Aukus will lock in Australia’s dependence on US, intelligence expert warns – The Guardian

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Clinton Fernandes argues in provocative new book the security pact will make it impossible to have an independent defence policy
The Aukus deal will lock in Australia’s dependence on the US and make it impossible to have an independent defence policy, a former Australian army intelligence officer has warned.
In a provocative new book to be released this week, Clinton Fernandes argues the true character of Australia’s relationship with the US is “a transactional, dramatically unequal one”. He argues the rhetoric about mateship is merely “window dressing”.
The former intelligence officer and now academic at the University of New South Wales takes aim at bipartisan consensus on Australian foreign policy and pushes back at the idea that Australia is a “middle power”.
Australia routinely acts to defend US power and grand strategy, he argues, and is better described as a “sub-imperial power”.
Fernandes warns of a “dramatic acceleration” of that trend as a result of the Aukus partnership with the US and the UK, under which the two countries plan to help Australia acquire at least eight nuclear-powered submarines.
The professor of international and political studies said Australia was “creating a structural dependence on the United States, leaving ourselves unable to defend ourselves except in the context of the US alliance”.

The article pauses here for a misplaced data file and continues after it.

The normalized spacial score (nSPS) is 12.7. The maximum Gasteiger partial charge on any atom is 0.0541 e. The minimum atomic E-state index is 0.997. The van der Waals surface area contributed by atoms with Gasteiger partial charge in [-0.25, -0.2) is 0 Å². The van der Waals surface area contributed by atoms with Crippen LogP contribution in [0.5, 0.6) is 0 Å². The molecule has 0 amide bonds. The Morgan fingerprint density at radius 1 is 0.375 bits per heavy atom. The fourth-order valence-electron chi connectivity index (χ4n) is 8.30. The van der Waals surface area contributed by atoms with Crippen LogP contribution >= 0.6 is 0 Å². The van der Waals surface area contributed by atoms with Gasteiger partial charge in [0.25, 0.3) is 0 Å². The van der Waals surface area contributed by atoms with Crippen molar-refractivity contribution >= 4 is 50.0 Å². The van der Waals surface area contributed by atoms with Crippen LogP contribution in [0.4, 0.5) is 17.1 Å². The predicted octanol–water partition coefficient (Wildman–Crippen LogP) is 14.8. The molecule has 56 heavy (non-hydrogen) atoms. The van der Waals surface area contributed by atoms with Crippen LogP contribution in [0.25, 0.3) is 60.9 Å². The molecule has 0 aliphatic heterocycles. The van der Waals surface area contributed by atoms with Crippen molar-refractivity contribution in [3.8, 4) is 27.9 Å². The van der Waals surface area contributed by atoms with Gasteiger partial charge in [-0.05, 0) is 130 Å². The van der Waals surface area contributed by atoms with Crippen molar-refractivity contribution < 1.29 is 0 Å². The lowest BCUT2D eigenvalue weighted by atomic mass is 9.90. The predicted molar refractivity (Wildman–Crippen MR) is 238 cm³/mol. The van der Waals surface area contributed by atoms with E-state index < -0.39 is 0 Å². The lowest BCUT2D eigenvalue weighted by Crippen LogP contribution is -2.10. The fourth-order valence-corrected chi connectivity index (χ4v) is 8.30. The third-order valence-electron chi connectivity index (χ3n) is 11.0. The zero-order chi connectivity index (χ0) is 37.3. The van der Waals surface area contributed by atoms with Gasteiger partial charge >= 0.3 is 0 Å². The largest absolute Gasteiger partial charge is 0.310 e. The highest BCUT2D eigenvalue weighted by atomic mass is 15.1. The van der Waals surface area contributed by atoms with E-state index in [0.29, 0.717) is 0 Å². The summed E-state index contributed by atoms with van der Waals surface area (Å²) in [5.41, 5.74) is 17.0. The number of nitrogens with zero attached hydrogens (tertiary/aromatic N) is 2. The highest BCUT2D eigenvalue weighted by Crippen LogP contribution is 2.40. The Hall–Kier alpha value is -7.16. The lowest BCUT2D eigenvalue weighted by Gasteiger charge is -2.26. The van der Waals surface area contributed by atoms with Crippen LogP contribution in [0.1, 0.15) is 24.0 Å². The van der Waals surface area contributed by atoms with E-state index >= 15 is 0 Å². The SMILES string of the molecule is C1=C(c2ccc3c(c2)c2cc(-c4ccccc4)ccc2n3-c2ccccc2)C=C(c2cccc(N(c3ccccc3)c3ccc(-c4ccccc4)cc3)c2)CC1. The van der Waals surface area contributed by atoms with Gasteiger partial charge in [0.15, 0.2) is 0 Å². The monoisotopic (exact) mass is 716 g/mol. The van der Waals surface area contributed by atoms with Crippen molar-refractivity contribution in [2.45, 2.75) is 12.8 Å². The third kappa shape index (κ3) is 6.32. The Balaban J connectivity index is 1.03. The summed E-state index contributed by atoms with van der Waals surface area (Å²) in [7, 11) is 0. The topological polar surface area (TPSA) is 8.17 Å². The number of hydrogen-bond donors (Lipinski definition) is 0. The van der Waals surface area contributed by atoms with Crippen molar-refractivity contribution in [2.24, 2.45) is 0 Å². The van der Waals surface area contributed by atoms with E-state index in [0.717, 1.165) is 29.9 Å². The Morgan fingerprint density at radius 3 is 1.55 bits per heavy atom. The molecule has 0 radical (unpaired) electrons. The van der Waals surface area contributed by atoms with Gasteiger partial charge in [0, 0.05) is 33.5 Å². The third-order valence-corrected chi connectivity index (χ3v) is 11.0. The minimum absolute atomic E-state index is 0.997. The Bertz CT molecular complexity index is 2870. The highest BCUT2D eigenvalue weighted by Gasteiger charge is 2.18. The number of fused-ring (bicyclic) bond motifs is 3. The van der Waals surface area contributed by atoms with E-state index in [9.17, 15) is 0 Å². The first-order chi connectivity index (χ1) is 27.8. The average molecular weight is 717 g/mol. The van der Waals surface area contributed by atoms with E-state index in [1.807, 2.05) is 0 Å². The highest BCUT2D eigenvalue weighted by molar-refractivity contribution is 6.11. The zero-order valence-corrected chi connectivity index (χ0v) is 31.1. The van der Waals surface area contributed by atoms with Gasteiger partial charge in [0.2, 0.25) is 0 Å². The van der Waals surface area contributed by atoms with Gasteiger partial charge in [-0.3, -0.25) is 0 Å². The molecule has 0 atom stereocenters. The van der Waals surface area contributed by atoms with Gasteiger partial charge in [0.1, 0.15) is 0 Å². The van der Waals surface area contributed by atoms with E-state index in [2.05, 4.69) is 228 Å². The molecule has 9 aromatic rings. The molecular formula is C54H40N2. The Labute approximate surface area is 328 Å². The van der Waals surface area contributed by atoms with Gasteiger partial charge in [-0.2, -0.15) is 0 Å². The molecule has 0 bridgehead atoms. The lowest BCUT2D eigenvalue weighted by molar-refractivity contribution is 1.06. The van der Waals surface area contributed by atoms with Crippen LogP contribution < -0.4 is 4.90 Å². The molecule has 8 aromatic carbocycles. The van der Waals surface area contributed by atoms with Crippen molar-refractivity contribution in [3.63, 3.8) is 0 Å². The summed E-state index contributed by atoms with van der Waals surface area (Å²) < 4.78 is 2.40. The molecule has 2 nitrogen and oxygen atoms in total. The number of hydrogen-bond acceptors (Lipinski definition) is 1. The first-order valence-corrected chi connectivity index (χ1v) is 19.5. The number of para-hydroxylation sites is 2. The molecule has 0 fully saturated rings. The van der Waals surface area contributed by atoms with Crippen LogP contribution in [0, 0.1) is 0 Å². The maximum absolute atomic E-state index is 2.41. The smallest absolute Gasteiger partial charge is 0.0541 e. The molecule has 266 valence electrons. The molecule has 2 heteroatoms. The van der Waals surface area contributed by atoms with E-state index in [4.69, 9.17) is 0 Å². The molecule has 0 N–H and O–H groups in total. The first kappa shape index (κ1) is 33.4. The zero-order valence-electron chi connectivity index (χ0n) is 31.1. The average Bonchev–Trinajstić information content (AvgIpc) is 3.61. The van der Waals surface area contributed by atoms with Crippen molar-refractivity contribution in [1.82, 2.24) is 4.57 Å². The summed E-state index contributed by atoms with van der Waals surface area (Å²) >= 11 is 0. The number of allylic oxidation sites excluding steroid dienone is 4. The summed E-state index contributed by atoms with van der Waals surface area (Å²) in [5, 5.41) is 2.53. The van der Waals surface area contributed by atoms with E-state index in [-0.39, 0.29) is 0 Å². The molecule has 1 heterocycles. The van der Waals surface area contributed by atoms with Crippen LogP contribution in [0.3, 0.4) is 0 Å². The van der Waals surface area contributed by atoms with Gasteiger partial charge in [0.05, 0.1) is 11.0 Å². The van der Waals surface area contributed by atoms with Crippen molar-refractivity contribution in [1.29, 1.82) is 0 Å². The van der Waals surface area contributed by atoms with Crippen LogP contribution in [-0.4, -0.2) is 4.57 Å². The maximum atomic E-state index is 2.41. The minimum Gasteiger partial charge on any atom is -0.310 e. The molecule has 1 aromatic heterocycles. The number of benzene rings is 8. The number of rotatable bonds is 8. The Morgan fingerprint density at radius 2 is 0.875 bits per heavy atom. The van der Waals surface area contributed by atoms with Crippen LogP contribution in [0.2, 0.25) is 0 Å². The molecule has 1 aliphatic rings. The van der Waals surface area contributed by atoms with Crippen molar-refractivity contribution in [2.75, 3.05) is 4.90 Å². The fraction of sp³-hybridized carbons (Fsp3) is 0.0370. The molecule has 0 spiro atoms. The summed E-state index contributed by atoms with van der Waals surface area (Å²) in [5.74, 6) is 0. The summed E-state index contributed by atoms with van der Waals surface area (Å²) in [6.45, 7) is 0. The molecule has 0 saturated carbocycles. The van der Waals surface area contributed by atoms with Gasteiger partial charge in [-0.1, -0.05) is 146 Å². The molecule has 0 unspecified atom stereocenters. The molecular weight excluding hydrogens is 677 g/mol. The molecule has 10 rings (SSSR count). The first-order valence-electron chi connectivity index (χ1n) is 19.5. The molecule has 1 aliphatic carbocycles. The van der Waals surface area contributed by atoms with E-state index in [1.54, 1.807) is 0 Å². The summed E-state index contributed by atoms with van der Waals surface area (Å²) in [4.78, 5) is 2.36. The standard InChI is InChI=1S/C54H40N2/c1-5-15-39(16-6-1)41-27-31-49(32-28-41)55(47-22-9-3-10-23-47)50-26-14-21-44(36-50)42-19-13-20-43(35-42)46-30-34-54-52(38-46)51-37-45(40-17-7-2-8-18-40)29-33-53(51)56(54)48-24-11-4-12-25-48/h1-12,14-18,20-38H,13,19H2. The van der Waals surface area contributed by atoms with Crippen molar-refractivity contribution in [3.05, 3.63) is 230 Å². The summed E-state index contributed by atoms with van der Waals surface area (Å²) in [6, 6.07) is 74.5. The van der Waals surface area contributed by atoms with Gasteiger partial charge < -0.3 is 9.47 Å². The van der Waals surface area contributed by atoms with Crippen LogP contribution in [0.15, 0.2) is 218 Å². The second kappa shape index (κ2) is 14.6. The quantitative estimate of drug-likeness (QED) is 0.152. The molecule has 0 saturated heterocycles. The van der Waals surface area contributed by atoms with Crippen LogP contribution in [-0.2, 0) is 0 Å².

“That is not a mistake. It’s not an oversight. It’s not an error,” Fernandes told Guardian Australia in an interview ahead of the release of Sub-Imperial Power: Australia in the International Arena.
“The people who are responsible for the policy … are doing it in order to make it impossible for future Australian governments to defend ourselves outside of an alliance relationship.”
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A report in the Wall Street Journal last weekend suggested the Biden administration was considering a plan to fast-track nuclear-powered submarines for Australia by the mid-2030s by producing the first few submarines in the US.
However, given existing production constraints at US shipyards, the deal would depend on Australia making a financial commitment to expand the US’s submarine-production capacity to ensure it could also meet its domestic demands.
“It is a mistake to think that we are buying submarines,” Fernandes said. “We are, in fact, subsidising the US navy submarine budget.”
Fernandes also said the then defence minister, Peter Dutton, was “just being honest” when he said he found it “inconceivable” that Australia would not join if the US defended Taiwan in a war against China.
Dutton later reflected on the issue in terms of the relationship with the US, saying Australia was “a great and reliable friend and ally” and he did not think “we would shirk away from our responsibility to be a good ally with the United States”.
In the book, to be released on 5 October, Fernandes cites a US embassy cable, leaked to WikiLeaks, that described a conversation between the American ambassador and the then Labor leader, Kim Beazley, before the 2007 election.